5. Milk; Some people like it milky but a builders tea is traditionally strong without much milk. Powdered milk substitutes, long life or cream just will not do!
  6. Sugar; if we are sticking to tradition, a hefty tea spoonful or two of sugar is best.

Finally you remove the tea bag by straining it against the side of the cup and throwing it in the bin without dripping tea all over the floor or burning your fingers, and stir. Enjoy with a biscuit of your choice, however, I recommend a Hob Nob for its optimal dunking properties. To quote Peter Kay (Comedian) ‘Hob Nobs are the Marines of the biscuits world’. This is due to the fact that a they absolutely refuse to disentegrate no matter how long you keep dunking them for. http://www.youtube.com/watch?v=xnC96tqyk5M

So next time you have a brew or a cup of char you should consider the impact that little cup of lovely-ness had on the world and pay respects to the drink that made Britain once Great!

The German Chapter

12 Jul

‘Once upon a time, in a land far, far away’  . . . .

Marienburg Castle

From the village I can see a Gothic style castle nestled in the hills and surrounded by pine forest that is reminiscent of a fairytale book castle complete with tower. I guess this is the beginning of my fairy tale, . . .  minus the fairies, but there will be some tales, and I hope to share some of my experiences of life in a new country, learning the language and starting my business.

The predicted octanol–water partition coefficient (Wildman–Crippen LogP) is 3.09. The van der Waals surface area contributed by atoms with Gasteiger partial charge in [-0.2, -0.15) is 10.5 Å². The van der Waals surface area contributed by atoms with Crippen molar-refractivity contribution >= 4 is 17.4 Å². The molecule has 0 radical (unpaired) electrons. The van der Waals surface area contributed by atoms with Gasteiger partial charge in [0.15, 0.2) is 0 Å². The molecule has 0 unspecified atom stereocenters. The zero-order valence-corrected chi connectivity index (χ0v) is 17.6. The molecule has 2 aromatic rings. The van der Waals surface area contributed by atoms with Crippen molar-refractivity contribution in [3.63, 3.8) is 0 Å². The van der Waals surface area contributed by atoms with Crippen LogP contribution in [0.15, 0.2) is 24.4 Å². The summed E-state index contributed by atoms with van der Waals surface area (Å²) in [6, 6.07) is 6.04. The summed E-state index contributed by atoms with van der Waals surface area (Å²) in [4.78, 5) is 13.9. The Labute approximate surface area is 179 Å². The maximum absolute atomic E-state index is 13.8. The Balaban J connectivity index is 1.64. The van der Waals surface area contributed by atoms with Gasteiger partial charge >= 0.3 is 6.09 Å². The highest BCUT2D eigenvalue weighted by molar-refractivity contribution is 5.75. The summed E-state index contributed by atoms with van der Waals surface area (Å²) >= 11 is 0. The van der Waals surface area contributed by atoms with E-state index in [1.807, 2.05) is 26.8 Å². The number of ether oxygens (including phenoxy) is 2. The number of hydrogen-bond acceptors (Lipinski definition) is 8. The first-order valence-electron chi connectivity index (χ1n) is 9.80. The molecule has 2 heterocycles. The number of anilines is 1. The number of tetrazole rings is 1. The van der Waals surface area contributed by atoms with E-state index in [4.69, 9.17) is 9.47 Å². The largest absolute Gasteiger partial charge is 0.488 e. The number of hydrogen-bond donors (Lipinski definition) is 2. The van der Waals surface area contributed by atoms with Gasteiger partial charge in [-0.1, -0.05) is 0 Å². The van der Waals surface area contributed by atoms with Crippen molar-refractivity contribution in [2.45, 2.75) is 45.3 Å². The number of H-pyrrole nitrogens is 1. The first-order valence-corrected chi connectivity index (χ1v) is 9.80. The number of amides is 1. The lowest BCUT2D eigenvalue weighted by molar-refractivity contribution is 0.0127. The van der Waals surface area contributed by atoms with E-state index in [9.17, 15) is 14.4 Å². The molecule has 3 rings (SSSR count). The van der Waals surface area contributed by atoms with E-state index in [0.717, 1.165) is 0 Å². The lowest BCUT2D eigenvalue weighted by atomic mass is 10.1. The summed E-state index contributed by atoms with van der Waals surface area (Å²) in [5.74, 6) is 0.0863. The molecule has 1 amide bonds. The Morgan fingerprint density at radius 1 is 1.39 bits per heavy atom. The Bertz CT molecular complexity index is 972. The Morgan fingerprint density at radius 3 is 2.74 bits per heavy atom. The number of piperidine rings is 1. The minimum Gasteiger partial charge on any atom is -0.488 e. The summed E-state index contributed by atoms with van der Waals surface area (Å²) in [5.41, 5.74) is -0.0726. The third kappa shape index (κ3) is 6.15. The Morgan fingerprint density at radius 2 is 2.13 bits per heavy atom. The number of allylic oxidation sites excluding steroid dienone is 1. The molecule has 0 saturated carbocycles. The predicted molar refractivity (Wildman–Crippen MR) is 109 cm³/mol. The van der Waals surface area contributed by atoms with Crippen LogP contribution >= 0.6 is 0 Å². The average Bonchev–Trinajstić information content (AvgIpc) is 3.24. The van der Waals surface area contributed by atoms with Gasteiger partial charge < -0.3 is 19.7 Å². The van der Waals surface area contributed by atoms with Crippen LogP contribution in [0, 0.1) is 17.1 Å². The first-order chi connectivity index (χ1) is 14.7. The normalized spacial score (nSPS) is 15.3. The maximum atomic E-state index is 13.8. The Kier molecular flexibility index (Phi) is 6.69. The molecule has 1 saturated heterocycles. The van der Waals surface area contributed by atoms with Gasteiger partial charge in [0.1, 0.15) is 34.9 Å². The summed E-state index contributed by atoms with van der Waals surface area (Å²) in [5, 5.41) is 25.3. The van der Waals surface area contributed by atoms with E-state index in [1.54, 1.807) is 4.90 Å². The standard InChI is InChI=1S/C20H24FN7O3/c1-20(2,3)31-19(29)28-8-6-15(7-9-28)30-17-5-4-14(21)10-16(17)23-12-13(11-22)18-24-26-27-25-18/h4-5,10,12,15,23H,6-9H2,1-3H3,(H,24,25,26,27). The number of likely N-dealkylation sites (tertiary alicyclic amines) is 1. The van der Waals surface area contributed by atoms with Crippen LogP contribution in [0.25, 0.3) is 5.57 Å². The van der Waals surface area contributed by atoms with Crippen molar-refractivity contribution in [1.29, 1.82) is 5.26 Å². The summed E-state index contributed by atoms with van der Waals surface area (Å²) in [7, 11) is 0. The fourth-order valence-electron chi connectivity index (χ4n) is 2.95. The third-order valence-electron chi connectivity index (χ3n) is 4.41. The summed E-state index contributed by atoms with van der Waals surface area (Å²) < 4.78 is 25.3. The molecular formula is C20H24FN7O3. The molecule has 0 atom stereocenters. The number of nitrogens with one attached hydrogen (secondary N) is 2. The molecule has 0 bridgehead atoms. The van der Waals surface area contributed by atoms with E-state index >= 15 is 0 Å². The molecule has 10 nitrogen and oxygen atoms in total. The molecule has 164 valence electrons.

As the title indicates, this is the German Chapter!

Much like historians divide particular periods of history into sections, I also recall my life in phases. Not that ‘The Renaissance’ and my years of teenage angst bare much relation or relative importance, but its a good way to categorise time. Prior to the German Chapter came the Qatar chapter, where I spent 6 months in the middle east, and prior to that was perhaps my ‘Dark Ages’ where I almost fossilised working for 2 and half years for the Welsh Government. My only saviours where a few good work colleagues and friends who helped make civil service seem less like a sentence.

Before this, there were many, many different stages, none that I remember that well or care to recall right now but no doubt I will in time to come.